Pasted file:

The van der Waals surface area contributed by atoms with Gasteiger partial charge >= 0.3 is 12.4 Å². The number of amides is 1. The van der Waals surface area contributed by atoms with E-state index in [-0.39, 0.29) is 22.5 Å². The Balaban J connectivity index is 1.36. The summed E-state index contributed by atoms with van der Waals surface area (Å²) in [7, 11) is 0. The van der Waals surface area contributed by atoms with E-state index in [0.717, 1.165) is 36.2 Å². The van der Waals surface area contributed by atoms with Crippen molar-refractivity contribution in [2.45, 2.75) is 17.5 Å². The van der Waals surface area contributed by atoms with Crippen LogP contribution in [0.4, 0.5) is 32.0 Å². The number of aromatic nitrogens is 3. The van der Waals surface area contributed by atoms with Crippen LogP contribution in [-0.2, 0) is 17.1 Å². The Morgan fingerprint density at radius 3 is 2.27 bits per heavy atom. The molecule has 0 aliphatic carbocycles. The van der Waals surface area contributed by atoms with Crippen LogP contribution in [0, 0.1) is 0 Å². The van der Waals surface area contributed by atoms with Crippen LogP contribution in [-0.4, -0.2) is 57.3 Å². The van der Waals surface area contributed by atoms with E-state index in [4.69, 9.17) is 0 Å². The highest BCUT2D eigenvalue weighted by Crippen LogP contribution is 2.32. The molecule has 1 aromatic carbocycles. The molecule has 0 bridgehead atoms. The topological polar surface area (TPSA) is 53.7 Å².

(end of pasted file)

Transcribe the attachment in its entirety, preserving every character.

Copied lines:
The van der Waals surface area contributed by atoms with Gasteiger partial charge >= 0.3 is 12.4 Å². The number of amides is 1. The van der Waals surface area contributed by atoms with E-state index in [-0.39, 0.29) is 22.5 Å². The Balaban J connectivity index is 1.36. The summed E-state index contributed by atoms with van der Waals surface area (Å²) in [7, 11) is 0. The van der Waals surface area contributed by atoms with E-state index in [0.717, 1.165) is 36.2 Å². The van der Waals surface area contributed by atoms with Crippen molar-refractivity contribution in [2.45, 2.75) is 17.5 Å². The van der Waals surface area contributed by atoms with Crippen LogP contribution in [0.4, 0.5) is 32.0 Å². The number of aromatic nitrogens is 3. The van der Waals surface area contributed by atoms with Crippen LogP contribution in [-0.2, 0) is 17.1 Å². The Morgan fingerprint density at radius 3 is 2.27 bits per heavy atom. The molecule has 0 aliphatic carbocycles. The van der Waals surface area contributed by atoms with Crippen LogP contribution in [0, 0.1) is 0 Å². The van der Waals surface area contributed by atoms with Crippen LogP contribution in [-0.4, -0.2) is 57.3 Å². The van der Waals surface area contributed by atoms with E-state index in [4.69, 9.17) is 0 Å². The highest BCUT2D eigenvalue weighted by Crippen LogP contribution is 2.32. The molecule has 1 aromatic carbocycles. The molecule has 0 bridgehead atoms. The topological polar surface area (TPSA) is 53.7 Å².